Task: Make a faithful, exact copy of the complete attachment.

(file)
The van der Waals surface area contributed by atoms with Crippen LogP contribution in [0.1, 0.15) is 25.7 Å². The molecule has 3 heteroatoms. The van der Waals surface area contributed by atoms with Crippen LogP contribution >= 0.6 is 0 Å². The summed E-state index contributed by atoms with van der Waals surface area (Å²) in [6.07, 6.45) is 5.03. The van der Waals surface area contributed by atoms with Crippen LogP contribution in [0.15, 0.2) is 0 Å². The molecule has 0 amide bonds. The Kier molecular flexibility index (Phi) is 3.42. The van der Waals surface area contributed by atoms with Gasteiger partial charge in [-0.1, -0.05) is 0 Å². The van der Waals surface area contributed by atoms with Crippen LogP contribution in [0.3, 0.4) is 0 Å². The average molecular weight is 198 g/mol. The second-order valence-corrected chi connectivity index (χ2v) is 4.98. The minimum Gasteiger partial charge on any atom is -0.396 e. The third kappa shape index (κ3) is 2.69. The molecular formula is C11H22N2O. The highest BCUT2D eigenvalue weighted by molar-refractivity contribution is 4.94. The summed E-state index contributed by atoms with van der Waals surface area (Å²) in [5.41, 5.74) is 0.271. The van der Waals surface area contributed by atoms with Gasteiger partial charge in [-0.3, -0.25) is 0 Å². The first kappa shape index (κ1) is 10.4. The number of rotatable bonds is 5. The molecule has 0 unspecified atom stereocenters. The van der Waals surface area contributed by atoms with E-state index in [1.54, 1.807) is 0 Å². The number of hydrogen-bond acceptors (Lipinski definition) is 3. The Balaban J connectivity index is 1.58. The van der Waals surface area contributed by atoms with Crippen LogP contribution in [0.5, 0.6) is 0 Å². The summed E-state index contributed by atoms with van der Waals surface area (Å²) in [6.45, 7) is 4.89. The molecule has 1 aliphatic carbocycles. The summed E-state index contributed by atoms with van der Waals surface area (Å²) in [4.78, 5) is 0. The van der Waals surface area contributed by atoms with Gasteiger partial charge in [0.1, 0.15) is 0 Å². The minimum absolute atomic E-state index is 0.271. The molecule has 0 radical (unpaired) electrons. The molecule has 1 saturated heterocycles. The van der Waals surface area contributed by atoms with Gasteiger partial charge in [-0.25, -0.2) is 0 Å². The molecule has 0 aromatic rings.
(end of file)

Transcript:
The van der Waals surface area contributed by atoms with Crippen LogP contribution in [0.1, 0.15) is 25.7 Å². The molecule has 3 heteroatoms. The van der Waals surface area contributed by atoms with Crippen LogP contribution >= 0.6 is 0 Å². The summed E-state index contributed by atoms with van der Waals surface area (Å²) in [6.07, 6.45) is 5.03. The van der Waals surface area contributed by atoms with Crippen LogP contribution in [0.15, 0.2) is 0 Å². The molecule has 0 amide bonds. The Kier molecular flexibility index (Phi) is 3.42. The van der Waals surface area contributed by atoms with Gasteiger partial charge in [-0.1, -0.05) is 0 Å². The van der Waals surface area contributed by atoms with Crippen LogP contribution in [0.3, 0.4) is 0 Å². The average molecular weight is 198 g/mol. The second-order valence-corrected chi connectivity index (χ2v) is 4.98. The minimum Gasteiger partial charge on any atom is -0.396 e. The third kappa shape index (κ3) is 2.69. The molecular formula is C11H22N2O. The highest BCUT2D eigenvalue weighted by molar-refractivity contribution is 4.94. The summed E-state index contributed by atoms with van der Waals surface area (Å²) in [5.41, 5.74) is 0.271. The van der Waals surface area contributed by atoms with Gasteiger partial charge in [-0.3, -0.25) is 0 Å². The first kappa shape index (κ1) is 10.4. The number of rotatable bonds is 5. The molecule has 0 unspecified atom stereocenters. The van der Waals surface area contributed by atoms with E-state index in [1.54, 1.807) is 0 Å². The number of hydrogen-bond acceptors (Lipinski definition) is 3. The Balaban J connectivity index is 1.58. The van der Waals surface area contributed by atoms with Crippen LogP contribution in [0.5, 0.6) is 0 Å². The summed E-state index contributed by atoms with van der Waals surface area (Å²) in [6.45, 7) is 4.89. The molecule has 1 aliphatic carbocycles. The summed E-state index contributed by atoms with van der Waals surface area (Å²) in [4.78, 5) is 0. The van der Waals surface area contributed by atoms with Gasteiger partial charge in [0.1, 0.15) is 0 Å². The minimum absolute atomic E-state index is 0.271. The molecule has 0 radical (unpaired) electrons. The molecule has 1 saturated heterocycles. The van der Waals surface area contributed by atoms with Gasteiger partial charge in [-0.25, -0.2) is 0 Å². The molecule has 0 aromatic rings.